Thursday, December 21, 2006

AMHL Thursday: The Wicked Wobbler

If you’ve already visited today, you know the results for this week’s games. You know that the Penguins are Tuesday’s champs, the Canadiens raised the Koffey Cup on Wednesday, and that earlier today, the Bruins barely beat the underdog Avalanche.

“So, where are the stories?” AMHL readers are wondering.

On paper. However, Tuesday’s and Wednesday’s stories, which I’ll deliver via this blog later today, maybe tomorrow…soon, promise to be gripping accounts. As for this morning's championship game, congratulations to the Bruins. There you go, that’s your story.

I didn’t cover the championship game because I’m a player first (even if it’s the consolation game), a writer second. All the better if I can write about scoring a goal (which I did, a real beauty. Just ask Mr. Points or Mr. Hockey) and winning (which we didn’t partly because my defense wasn’t as good as my offense).

But, I do have a story for you. You see, the ultimate chronicle isn’t found in this week’s contests but rather is embedded in the penultimate game of the season. I hope you’ll agree: last Thursay was a great day for hockey!

The Wicked Wobbler


“Badger” Bob Johnson’s famous words, painted in bold red, leap out from the white press box overlooking Rink Two, the perch from where the press corps from the Montreal Gazette, Ottawa Sun and Toronto’s Globe and Mail would jot notes had they chosen to witness this morning’s game featuring the second place Avalanche against the third place Capitals.

Aaron Sherman, the heralded Avalanche leader, is back for his second consecutive game after missing the three previous weeks because of a persistent groin injury. He warms up with teammate Peter Kokas while the other Avs are either suiting up in the locker room, sleeping in at home, or perhaps en route to the rink.

At the opening face-off, Av forwards George “Belly flopper” Morton, Jim “Mother Load” Glode, and John “the Pest” Greszczuk are nowhere in sight, so their teammates, wearing their white jerseys and who’ll skate right to left across your imagination, must rely upon the eight players who are in uniform. The Capitals, meanwhile, have the perfect compliment of players: four “D” and six forwards.

Cap forward Kevin Leverone, second in league scoring to teammate Dave “Mr. Hockey” Losier, flings his body in front of a shot from the point to thwart an Av opportunity. Later in the first period, Leverone falls down as he shoots but then rises to celebrate a 1–0 lead.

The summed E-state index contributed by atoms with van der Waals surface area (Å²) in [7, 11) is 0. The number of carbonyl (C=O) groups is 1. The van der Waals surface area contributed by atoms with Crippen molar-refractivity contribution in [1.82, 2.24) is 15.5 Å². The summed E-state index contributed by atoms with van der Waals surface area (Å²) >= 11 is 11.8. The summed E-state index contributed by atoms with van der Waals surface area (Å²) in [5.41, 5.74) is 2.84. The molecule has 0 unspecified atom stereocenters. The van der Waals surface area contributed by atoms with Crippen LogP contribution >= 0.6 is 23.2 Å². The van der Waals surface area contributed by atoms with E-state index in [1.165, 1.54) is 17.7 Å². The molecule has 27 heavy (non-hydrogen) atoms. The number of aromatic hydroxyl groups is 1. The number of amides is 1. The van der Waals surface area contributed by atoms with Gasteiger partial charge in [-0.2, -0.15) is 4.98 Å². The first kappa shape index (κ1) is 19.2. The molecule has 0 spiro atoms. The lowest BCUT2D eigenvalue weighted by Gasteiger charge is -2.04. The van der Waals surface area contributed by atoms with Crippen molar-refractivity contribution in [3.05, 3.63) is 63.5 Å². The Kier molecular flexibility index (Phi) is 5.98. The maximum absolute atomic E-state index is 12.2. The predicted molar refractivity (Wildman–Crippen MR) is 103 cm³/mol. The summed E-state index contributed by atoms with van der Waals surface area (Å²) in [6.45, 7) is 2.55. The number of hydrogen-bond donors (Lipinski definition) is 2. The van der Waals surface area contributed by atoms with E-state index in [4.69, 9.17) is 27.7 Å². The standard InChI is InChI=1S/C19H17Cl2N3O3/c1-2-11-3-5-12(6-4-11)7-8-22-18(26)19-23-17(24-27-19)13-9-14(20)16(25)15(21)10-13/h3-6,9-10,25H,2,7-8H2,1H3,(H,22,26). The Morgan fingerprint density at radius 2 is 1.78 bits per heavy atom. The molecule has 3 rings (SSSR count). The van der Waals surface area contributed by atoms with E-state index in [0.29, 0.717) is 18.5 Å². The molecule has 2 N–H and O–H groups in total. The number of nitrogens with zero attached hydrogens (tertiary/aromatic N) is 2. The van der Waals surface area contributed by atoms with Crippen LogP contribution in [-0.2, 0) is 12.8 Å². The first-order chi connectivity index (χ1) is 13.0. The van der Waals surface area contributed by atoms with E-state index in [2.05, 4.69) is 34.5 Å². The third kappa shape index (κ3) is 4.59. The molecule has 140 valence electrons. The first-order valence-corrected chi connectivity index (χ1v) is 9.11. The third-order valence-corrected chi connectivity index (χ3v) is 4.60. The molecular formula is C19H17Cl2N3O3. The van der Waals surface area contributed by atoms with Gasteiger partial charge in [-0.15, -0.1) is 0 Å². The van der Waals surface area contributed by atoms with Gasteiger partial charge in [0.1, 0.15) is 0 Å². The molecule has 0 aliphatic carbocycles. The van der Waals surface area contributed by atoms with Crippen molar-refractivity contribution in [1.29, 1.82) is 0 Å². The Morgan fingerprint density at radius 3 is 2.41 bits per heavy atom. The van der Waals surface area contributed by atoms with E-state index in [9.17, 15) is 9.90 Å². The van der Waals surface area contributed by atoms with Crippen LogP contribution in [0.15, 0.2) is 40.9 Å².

In the second period, the Caps lead 3–1, but the Avs keep coming and tie the score.

By now, Greszczuk has joined his Avalanche teammates. Of slight build and wearing glasses, the unassuming Greszczuk plays his low-profile game: fastidious forechecking and plodding puck carrying as he scans the icescape, looking to pass the puck instead of pushing it up ice.

The Capitals hardly noticed he was gone and, truth be told, were happy he had arrived so that he could spell the scoring machines: Peter Kokas, Chad Mikkelson, Peter Anastos—who scored a career-high 36 points in the regular season—and Sherman were among the league’s top ten point getters during the regular season.

With three minutes to go in the game, the Avs cling to a 5–4. The mighty Mr. Hockey puts a weak shot past goalie John Tourney to knot the score. Overtime looms.

But wait, the Caps have the puck deep in Avalanche territory! They can’t conquer Torney, though, and then watch the last few seconds of regulation drift into oblivion.

Sherman, who the Caps have prevented from scoring so far this game, may prove to be a threat in OT, but for now, they’re happy to let the clock run out.

Seven seconds…Greszczuk lugs the puck over the red line. Nobody challenges him.

Three seconds…from way up high in the slot, Grez flips a wicked wobbler if ever there was one, toward netminder Mike “the Eagle” Chase. As Chase prepares to snare the floater, a cold north wind blows in from off the Ottawa River to press the puck down—and past the bewildered netminder!

The buzzer sounds as an exuberant Greszczuk rushes to the right of the goal, not totally believing the puck had slipped past the now demoralized goalie, whose teammates are shocked.

Sherman is the first Av to overwhelm the toast of the town. Which town? Several.

Grez learned to skate as a toddler in Montreal but played his youth hockey just across the river from Ottawa, in Alymer. He didn’t play hockey at the University of Toronto, but the city that houses the Hockey Hall of Fame must be proud to claim Grez as one of their own.

Had it been anyone but else but Greszczuk who got the game-winner, writing about this first-round play-off loss would be painful. Today, I don’t mind losing. Not much anyway, because today is a great day for hockey, a great day to be Canadian, and a great day to be John Greszczuk.
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